Forest Fire

Post-Traumatic Stress Disorder (PTSD) might occur in people who have witnessed or experienced a traumatic event. A traumatic event could be sexual assault or violence, domestic abuse, an accident, a terrorist act, war, threat of death or serious injury. PTSD can occur at any age to anyone regardless of their gender, ethnicity or nationality. PTSD may develop immediately after the traumatic event or after a couple of months/years after the incident. Some trauma could be so severe that you may only recall fragments or little of the actual event itself. PTSD symptoms can be classified into 4 main groups: 

  • Intrusion: e.g. Intrusive thoughts or flashbacks 
  • Avoidance: Avoiding reminders of the traumatic event or avoiding talking about what happened or how they feel 
  • Alterations in cognitions and mood: Inability to remember important aspects of the traumatic event, negative thoughts and feelings leading to ongoing and distorted beliefs about oneself or others; distorted thoughts about the cause or consequences of the event leading to wrongly blaming self or other; being unable to experience positive emotions
  • Alterations in arousal and reactivity: being irritable and having angry outbursts; having problems concentrating or sleeping.

PTSD Treatment Methods

PTSD is treatable. PTSD-focused therapy aims to help you strengthen your resilience and sense of safety. In doing so, you will be able to process and heal from the traumatic event. Some treatments used include Cognitive Therapy for PTSD, Narrative Exposure Therapy, and Prolonged Exposure Therapy or EMDR. Find out more about our experts, such as Dr Cherie Chan, Dr Ronina Stevens and Dr Zoe Starnawski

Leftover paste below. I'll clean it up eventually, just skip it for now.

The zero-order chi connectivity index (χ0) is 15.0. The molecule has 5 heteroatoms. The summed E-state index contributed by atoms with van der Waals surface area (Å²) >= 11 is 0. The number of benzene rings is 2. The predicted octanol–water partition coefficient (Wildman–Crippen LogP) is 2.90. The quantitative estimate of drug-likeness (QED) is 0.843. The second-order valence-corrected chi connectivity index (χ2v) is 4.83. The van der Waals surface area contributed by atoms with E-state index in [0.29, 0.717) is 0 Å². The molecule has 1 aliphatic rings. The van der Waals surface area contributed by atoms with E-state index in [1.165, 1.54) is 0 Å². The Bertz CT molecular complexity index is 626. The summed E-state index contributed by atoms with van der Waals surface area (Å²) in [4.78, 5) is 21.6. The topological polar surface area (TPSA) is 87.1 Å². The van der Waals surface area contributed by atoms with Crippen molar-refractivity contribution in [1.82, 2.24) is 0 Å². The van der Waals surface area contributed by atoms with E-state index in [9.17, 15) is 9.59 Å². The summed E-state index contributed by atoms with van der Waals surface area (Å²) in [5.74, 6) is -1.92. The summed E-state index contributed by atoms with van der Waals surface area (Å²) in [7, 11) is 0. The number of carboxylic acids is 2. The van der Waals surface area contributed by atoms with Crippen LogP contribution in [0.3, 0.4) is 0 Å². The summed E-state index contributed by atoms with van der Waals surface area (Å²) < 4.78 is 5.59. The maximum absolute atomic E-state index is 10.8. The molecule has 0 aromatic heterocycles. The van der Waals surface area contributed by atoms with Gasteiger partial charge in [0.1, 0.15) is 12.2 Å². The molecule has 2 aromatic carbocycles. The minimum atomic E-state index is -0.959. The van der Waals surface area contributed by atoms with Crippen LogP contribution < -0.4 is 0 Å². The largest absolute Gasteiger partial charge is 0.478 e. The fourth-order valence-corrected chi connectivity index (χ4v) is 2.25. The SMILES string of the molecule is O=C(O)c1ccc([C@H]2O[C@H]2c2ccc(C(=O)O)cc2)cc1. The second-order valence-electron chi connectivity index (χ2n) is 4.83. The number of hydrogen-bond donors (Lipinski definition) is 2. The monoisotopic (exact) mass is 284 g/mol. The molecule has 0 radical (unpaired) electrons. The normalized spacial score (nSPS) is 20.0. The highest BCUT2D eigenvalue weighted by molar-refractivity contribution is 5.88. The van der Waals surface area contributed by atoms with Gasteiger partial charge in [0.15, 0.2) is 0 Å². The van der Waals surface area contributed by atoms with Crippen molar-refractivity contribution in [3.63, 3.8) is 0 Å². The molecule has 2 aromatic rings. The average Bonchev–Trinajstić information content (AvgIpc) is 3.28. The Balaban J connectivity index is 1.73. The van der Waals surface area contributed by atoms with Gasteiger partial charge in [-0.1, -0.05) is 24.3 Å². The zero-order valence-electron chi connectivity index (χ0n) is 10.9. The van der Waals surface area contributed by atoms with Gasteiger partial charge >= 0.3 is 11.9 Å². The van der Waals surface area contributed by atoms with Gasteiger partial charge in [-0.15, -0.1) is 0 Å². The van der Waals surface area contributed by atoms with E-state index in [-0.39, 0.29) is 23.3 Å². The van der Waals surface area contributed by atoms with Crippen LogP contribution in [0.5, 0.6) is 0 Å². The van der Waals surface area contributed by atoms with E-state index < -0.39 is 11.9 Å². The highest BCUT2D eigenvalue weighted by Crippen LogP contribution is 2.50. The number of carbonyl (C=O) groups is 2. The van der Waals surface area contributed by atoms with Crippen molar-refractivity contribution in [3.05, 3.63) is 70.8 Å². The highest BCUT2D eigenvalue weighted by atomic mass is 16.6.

Resources on PTSD

Further Reading



  • PTSD Coach. Provides information about PTSD, alongside a self-assessment and professional care. Opportunities to find support, and tools that can help you manage the stresses of living with PTSD.
  • PTSD Hub. Interactive community that allows people with PTSD to discuss their symptoms and coping strategies.
  • Breathe2Relax. Portable stress management tool that teaches diaphragmatic breathing. It works by decreasing the body’s ‘fight-or-flight’ stress response, making it a great option for people suffering from PTSD.
  • PTSD Family Coach. For family members of those living with PTSD. Provides information about PTSD, how to take care of yourself, how to take care of your relationship with your loved one, and how to help your loved one get treatment.
  • Mindfulness Coach. Teaches mindfulness techniques such as grounding yourself in the present moment. This can help you cope with the unpleasant thoughts and emotions that occur with PTSD.